T. S. Dorsch
SOURCE: "Introduction," in The Comedy of Errors, Cambridge University Press, 1988, pp. 12-18.
The Comedy of Errors is not only very good theatre, it is also very good reading. It is a finely-balanced mixture of pathos and suspense, illusion and delusion, love turned bitter and love that is sweet, farce and fun. The fun begins in the second scene with the entry of the Syracusan pair and is sustained with great verve and vivacity through the next three acts. It arises from the farce of mistaken identity which is the stuff and substance of the play—from all the improbabilities that result from the use of two pairs of identical twins who in the course of a single day repeatedly encounter people whom they know they know, but do not know. "If we are in for improbability," said Dowden, "let us at least be repaid for it by fun, and have that in abundance. Let the incredibility become a twofold incredibility, and it is none the worse." The fun is of course greatly increased by our knowledge of everything that the characters in the play do not know. Even if Shakespeare did not at all times make clear in the dialogue who is who, we should know from his looks and voice who is speaking to whom. One would suppose that no producer in his senses would put on the stage two pairs of actors who could not be told apart. The only possible surprise for us is the advent of the Abbess in the final episodes, and that should not be much of a surprise, for we have learnt from romances that if a wife disappears at the beginning she is more likely than not to reappear at the end.
The keynotes of the play are illusion and delusion. The Abbess and Aegeon are the only persons who are not wholly deluded by appearances, and even they are so far deceived as not to know that all their family are alive and well, and close at hand in Ephesus; and Aegeon is, naturally enough, bewildered when he is unexpectedly faced by two sons who cannot be told from each other even by a wife and two personal slaves. The illusion, like the fun, begins in the second scene when the visiting Antipholus is accosted by a slave whom he knows to be his own Dromio, who precipitately tells him that his dinner is spoiling and he must hurry home, and who emphatically denies that he has in his keeping money that Antipholus has entrusted to him. Newly arrived in Ephesus, he has been thinking about his long and seemingly hopeless quest, and has felt that he is:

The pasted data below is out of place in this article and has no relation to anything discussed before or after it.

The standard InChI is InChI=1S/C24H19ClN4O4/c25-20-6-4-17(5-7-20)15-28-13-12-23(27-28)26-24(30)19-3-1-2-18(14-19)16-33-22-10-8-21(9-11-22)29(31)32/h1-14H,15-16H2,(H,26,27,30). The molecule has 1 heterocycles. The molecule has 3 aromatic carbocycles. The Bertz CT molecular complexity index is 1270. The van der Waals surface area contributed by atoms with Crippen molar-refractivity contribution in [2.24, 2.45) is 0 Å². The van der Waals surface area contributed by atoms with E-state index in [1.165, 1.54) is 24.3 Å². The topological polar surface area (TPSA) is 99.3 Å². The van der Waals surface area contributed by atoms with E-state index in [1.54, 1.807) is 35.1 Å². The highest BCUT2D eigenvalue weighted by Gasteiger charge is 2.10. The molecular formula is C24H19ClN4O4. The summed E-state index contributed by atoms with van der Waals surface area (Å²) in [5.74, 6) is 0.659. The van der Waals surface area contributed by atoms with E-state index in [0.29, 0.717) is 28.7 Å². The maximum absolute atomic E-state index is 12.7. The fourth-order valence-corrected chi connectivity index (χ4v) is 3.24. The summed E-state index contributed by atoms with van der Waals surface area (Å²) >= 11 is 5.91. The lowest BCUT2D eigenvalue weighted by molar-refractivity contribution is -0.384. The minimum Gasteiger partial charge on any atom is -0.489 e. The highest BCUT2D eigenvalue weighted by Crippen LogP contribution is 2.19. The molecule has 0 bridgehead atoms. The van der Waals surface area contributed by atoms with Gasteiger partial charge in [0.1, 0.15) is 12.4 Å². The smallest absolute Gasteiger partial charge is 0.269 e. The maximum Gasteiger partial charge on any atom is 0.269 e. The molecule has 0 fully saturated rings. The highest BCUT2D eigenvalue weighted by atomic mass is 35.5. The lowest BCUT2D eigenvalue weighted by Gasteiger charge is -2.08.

like a drop of water
That in the ocean seeks another drop,
Who, falling there to find his fellow forth,
Unseen, inquisitive, confounds himself.
After his encounter with the wrong Dromio he recalls having been told that Ephesus:
is full of cozenage,
As nimble jugglers that deceive the eye,
Dark-working sorcerers that change the mind,
Soul-killing witches that deform the body,
Disguised cheaters, prating mountebanks,
And many suchlike liberties of sin.
The Roman-style comedy of misunderstanding is teasingly haunted by moral implications owed to the distant echoes of St. Paul. The phrase "liberties of sin" could not have come from Plautus, and suggests that those who fall under the spells of Ephesus are in need of spiritual conversion as well as material enlightenment. The mind of Antipholus of Syracuse remains "changed" until the end of the play. A little later in the day, when Adriana claims him as her husband, he is led to wonder whether he was married to her in a dream from which he is not yet awake (2.2.173-4). His Dromio, too, is struck with a horrified wonder:
This is the fairy land. O spite of spites,
We talk with goblins, owls, and sprites.
So it continues. He wonders whether he is "in earth, in heaven, or in hell." When Dromio brings him money to save him from the imprisonment with which his brother is threatened, he knows that he is wandering "in illusions" (4.3.36), and when, immediately after this, he is greeted as an old friend by the Courtesan, he know that she is the devil (43), and Dromio agrees...
(The entire section is 37,878 words.)